San Antonio Express News - August 16, 2017

Chasnoff: An appalling presidency

So it turns out the president of the United States sympathizes with white supremacists. Is anyone surprised? For those of us who are not, President Donald Trump’s conflating on Tuesday of anti-fascist activists with the neo-Nazis who marched in Charlottesville, Virginia, some of whom he called “very fine people,” was merely the apotheosis of a disturbing ascent to the White House fueled by racist feuds and intolerant policy positions. Now, Trump has made it all but impossible to view these accrued controversies — the border wall, the travel ban, the attack on a judge for his Mexican heritage — as anything other than the manifestations of a racist ideology.

Dallas Morning News - August 16, 2017

Faced with flurry of CEO exits, Trump disbands business councils that featured Texas-based Dell

President Donald Trump on Wednesday abruptly disbanded two business advisory councils after a growing number of chief executives resigned from the panels over the White House's handling of the deadly white supremacist rally in Virginia. Among those on a manufacturing council was Round Rock-based Dell Technologies, which had said earlier this week that CEO Michael Dell would maintain his role in spite of the controversy. Trump framed his decision, announced on Twitter, as a way to stop "putting pressure on the business people" who faced mounting calls to bail. But just the day before, Trump had thrashed the exiting CEOs both online and in a televised news conference.

Dallas Morning News - August 16, 2017

Former presidents Bush rebuke Trump's neo-Nazi stance

The last two Republican presidents — George W. Bush and his father, George H.W. Bush — issued an implicit rebuke of the current president Wednesday, as party elders scrambled to limit the fallout from Donald Trump's stance on neo-Nazis. "America must always reject racial bigotry, anti-Semitism, and hatred in all forms," read the statement issued by Bush aides from Kennebunkport, Maine, site of the Bush family compound. The Bushes have largely kept on the sidelines during the Trump presidency.

Dallas Morning News - August 16, 2017

Tsipursky: The one thing Trump got right about Charlottesville

Clearly, people on both sides were prepared for violence. A large majority of counter-protesters marched peacefully, but some came from the antifa movement. Antifa refers to anti-fascism, and many antifa members endorse violent tactics to oppose extreme conservative ideologies, known as Nazi punching. Indeed, video evidence and firsthand accounts of the events in Charlottesville demonstrate both sides participated in the violence. So while we may vehemently disagree with white nationalism, racism and neo-Nazism — all of which I find reprehensible — we need to acknowledge that both sides were at fault. Trump is right about that much. Where Trump is wrong is in his failure to strongly condemn the act of domestic terrorism, both in his initial remarks and in his backtracking three days later.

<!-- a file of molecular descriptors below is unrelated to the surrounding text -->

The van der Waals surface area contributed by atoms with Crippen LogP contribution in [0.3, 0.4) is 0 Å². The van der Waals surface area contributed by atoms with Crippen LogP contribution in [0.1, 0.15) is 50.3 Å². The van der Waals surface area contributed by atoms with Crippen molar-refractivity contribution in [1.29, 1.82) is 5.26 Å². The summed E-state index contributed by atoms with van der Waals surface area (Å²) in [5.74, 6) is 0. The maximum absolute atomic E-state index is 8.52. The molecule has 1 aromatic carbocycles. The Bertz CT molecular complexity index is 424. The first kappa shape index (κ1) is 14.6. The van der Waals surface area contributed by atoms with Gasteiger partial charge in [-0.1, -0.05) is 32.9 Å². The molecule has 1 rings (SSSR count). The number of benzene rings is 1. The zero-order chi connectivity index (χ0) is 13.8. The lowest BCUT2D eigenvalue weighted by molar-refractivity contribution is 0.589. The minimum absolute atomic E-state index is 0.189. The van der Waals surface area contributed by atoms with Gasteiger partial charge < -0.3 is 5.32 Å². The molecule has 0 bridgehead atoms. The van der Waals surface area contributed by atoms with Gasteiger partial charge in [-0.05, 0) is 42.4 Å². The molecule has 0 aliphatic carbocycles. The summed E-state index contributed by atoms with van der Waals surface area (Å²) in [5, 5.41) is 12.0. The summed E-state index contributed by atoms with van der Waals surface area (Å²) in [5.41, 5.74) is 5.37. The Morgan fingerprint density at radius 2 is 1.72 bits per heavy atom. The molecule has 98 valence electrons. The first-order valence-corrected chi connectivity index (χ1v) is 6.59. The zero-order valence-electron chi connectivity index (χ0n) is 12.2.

Dallas Morning News - August 16, 2017

The U.S. justice system has an autism problem

According to the Centers for Disease Control and Prevention, one out of 68 — or roughly 1.2 million — people under the age of 21 in the U.S. is diagnosed with autism. While there are no reliable figures of how many autistic people are incarcerated, a 2015 report by the Department of Justice's Bureau of Justice Statistics found that 2 in 10 prisoners and 3 in 10 jail inmates reported having a cognitive disability. With more than 2.3 million people imprisoned in the U.S., it's fair to conclude that thousands of diagnosed and undiagnosed autistic people are behind bars with little to no support. The U.S. justice system is sadly outdated in its handling of autism and cognitive disabilities, in general. Without the proper training, handling people with these disabilities can be extremely taxing on the police, justice and prison systems. And the impact on some of our most vulnerable citizens is chilling.

Associated Press - August 16, 2017

Trump signs bill expanding college assistance for veterans